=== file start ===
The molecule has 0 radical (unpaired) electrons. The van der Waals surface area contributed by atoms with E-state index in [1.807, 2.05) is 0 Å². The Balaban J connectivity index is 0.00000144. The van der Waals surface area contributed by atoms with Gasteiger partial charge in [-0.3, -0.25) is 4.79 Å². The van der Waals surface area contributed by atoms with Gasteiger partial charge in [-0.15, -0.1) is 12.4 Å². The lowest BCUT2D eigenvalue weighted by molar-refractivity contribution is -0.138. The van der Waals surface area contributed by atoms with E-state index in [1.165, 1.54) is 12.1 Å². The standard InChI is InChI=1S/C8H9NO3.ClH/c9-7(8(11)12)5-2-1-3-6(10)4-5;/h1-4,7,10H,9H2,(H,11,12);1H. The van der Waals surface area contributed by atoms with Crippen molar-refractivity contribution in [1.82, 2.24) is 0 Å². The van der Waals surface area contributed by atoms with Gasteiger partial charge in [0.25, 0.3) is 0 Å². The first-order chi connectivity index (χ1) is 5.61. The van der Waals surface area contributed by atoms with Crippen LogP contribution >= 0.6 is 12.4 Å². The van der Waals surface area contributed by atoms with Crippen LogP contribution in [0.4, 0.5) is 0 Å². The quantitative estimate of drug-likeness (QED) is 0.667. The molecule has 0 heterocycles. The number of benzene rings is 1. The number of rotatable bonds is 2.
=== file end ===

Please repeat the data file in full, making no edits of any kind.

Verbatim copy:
The molecule has 0 radical (unpaired) electrons. The van der Waals surface area contributed by atoms with E-state index in [1.807, 2.05) is 0 Å². The Balaban J connectivity index is 0.00000144. The van der Waals surface area contributed by atoms with Gasteiger partial charge in [-0.3, -0.25) is 4.79 Å². The van der Waals surface area contributed by atoms with Gasteiger partial charge in [-0.15, -0.1) is 12.4 Å². The lowest BCUT2D eigenvalue weighted by molar-refractivity contribution is -0.138. The van der Waals surface area contributed by atoms with E-state index in [1.165, 1.54) is 12.1 Å². The standard InChI is InChI=1S/C8H9NO3.ClH/c9-7(8(11)12)5-2-1-3-6(10)4-5;/h1-4,7,10H,9H2,(H,11,12);1H. The van der Waals surface area contributed by atoms with Crippen molar-refractivity contribution in [1.82, 2.24) is 0 Å². The van der Waals surface area contributed by atoms with Gasteiger partial charge in [0.25, 0.3) is 0 Å². The first-order chi connectivity index (χ1) is 5.61. The van der Waals surface area contributed by atoms with Crippen LogP contribution >= 0.6 is 12.4 Å². The van der Waals surface area contributed by atoms with Crippen LogP contribution in [0.4, 0.5) is 0 Å². The quantitative estimate of drug-likeness (QED) is 0.667. The molecule has 0 heterocycles. The number of benzene rings is 1. The number of rotatable bonds is 2.